Lucid's configurator brought the trend to a whole new level. The firm employed ZeroLight, a U.K.-based visualization company, that used ray tracing technology to create 3D models of the cars. The tool was praised by The Next Web writer Matthew Beedham as "the most beautiful car configurator I’ve ever seen."
More than offering a nice look at a driver's future car, Haan argues that these tools make use of what's called in social psychology the "endowment effect." The buyer starts building the car because there is no commitment and it's free. But as you customize it, it starts to feel more personal. You don't want to give it up.
"You start feeling connected, and you start attaching a value. Just by spending some time with an online configurator," Haan says.
While Covid makes actually seeing the cars in person harder, these configurators are fostering desire and attachment in potential customers while they remain at home.
Rivian configurator: how it works
Rivian is using one of these tools to enable buyers to get their hands on one of its new vehicles.
The Rivian R1S sport utility vehicle packs a quad-motor layout, towing capacity of up to 7,700 pounds, 0 to 60 mph times of three seconds, and a wading depth of three feet. A $77,500 Launch edition is set to hit roads in August 2021 for the United States, and November 2021 for Canada. A cheaper $70,000 Explore edition will hit roads in January 2022. The R1S will come with a 300-plus-mile pack, and the date for a 250-plus-mile pack release is also expected after launch.
The Rivian R1T truck packs the same acceleration times and wading depth as the R1S, but has a towing capacity of up to 11,000 pounds. A $75,000 Launch edition will start deliveries in June 2021 for the United States, and November 2021 for Canada. A cheaper $67,500 Explore edition will reach customers in January 2022.
The configurator for the R1T and R1S has four sections: configure, exterior, interior, and summary. As buyers move through the website and choose out their options, the image preview of the car will be updated.
The Configure section gives a choice of whether to opt for the Adventure or the Explore pack. While they both tout impressive descriptions, the pricing tells the real story: the Adventure pack is the premium option.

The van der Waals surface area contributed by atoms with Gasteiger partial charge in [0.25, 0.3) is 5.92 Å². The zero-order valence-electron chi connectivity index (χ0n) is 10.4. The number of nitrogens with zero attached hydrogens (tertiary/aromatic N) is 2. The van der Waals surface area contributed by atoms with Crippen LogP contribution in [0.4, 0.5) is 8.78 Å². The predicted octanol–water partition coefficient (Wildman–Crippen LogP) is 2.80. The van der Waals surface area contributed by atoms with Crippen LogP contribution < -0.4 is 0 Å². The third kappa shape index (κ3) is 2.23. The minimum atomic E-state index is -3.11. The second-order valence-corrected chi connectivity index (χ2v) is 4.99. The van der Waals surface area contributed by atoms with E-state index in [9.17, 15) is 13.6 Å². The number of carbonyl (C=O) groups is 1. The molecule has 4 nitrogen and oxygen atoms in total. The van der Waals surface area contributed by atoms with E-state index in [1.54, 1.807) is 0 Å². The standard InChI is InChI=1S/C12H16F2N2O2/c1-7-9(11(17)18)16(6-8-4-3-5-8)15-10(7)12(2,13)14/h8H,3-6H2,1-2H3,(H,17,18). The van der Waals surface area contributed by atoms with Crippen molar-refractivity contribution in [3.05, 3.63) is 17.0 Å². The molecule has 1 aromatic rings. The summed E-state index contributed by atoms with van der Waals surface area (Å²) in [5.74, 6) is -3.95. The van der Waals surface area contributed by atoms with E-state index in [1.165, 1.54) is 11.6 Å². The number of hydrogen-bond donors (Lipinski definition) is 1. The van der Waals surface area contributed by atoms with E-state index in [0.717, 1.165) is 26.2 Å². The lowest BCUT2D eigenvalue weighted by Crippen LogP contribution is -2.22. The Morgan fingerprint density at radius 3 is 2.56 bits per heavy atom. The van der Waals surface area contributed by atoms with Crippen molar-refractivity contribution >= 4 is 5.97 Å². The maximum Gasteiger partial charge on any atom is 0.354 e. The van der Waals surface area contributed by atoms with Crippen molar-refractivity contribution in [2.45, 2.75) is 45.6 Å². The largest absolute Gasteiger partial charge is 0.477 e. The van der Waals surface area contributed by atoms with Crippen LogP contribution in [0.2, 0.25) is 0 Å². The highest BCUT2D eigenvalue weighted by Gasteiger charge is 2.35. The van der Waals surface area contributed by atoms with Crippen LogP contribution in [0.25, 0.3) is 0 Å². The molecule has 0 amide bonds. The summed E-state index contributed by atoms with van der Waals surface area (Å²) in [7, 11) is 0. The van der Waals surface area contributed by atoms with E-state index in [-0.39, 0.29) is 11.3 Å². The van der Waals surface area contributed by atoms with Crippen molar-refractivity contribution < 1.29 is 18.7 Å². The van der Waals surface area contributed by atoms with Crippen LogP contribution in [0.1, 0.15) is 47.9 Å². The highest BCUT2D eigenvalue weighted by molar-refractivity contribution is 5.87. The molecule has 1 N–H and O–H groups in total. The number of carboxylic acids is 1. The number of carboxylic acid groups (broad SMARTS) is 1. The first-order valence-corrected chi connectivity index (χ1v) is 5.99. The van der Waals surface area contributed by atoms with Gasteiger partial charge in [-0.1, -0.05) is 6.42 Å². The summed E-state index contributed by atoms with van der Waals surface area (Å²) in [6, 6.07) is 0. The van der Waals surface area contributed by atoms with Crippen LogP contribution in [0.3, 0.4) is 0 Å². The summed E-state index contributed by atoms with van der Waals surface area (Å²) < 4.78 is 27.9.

For the exterior, the main choices are wheels and colors. Silver and white are free, most changes cost $1,500, and yellow and blue cost $2,500. For wheels, the 21-inch tires are free, while switching to 20-inch or 22-inch starts at $1,800. Rivian also offers an off-road package.
Rivian advises that wheel changes will affect range, but the configurator does not provide concrete details on the impact. Inverse has contacted Rivian for comment.
YouTube channel "Engineering Explained" has a good explainer on why smaller wheels are better for battery range. Over on the Rivian forums, the 20-inch all-terrain wheels are proving a popular choice.
At this stage, R1T buyers also have the option to buy a camp kitchen. This $5,000 option includes an induction cooktop, four-gallon water tank and pump, an optional 30-piece prep and cookware set from Snow Peak — and yes, even a kitchen sink.
Next up is interior. On the R1T it's a choice between Black Mountain or Ocean Coast interior. Unlike Tesla, switching to the white seats does not cost extra. Adventure pack buyers will also have the option for a $2,000 Forest Edge interior. Buyers of the R1S can also choose whether to have seven seats or five.
Once the car is configured, buyers can see their finished car on the summary page. They can either place the order or go back and tweak it further.